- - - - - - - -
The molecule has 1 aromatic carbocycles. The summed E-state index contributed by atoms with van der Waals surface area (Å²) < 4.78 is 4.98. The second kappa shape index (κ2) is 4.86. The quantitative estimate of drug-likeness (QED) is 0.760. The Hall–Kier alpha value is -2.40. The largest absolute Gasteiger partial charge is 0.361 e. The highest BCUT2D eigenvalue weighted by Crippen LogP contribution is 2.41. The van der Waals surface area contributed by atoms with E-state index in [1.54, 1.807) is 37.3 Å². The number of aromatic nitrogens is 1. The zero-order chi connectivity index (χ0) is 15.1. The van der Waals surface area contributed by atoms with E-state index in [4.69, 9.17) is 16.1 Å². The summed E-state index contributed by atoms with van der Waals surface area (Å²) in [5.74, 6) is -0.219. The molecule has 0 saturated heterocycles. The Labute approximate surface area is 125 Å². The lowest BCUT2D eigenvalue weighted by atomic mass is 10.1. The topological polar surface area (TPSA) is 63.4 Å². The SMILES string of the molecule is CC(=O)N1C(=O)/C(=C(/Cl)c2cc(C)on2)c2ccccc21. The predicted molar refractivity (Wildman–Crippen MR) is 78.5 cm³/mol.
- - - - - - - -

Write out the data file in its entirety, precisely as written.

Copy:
The molecule has 1 aromatic carbocycles. The summed E-state index contributed by atoms with van der Waals surface area (Å²) < 4.78 is 4.98. The second kappa shape index (κ2) is 4.86. The quantitative estimate of drug-likeness (QED) is 0.760. The Hall–Kier alpha value is -2.40. The largest absolute Gasteiger partial charge is 0.361 e. The highest BCUT2D eigenvalue weighted by Crippen LogP contribution is 2.41. The van der Waals surface area contributed by atoms with E-state index in [1.54, 1.807) is 37.3 Å². The number of aromatic nitrogens is 1. The zero-order chi connectivity index (χ0) is 15.1. The van der Waals surface area contributed by atoms with E-state index in [4.69, 9.17) is 16.1 Å². The summed E-state index contributed by atoms with van der Waals surface area (Å²) in [5.74, 6) is -0.219. The molecule has 0 saturated heterocycles. The Labute approximate surface area is 125 Å². The lowest BCUT2D eigenvalue weighted by atomic mass is 10.1. The topological polar surface area (TPSA) is 63.4 Å². The SMILES string of the molecule is CC(=O)N1C(=O)/C(=C(/Cl)c2cc(C)on2)c2ccccc21. The predicted molar refractivity (Wildman–Crippen MR) is 78.5 cm³/mol.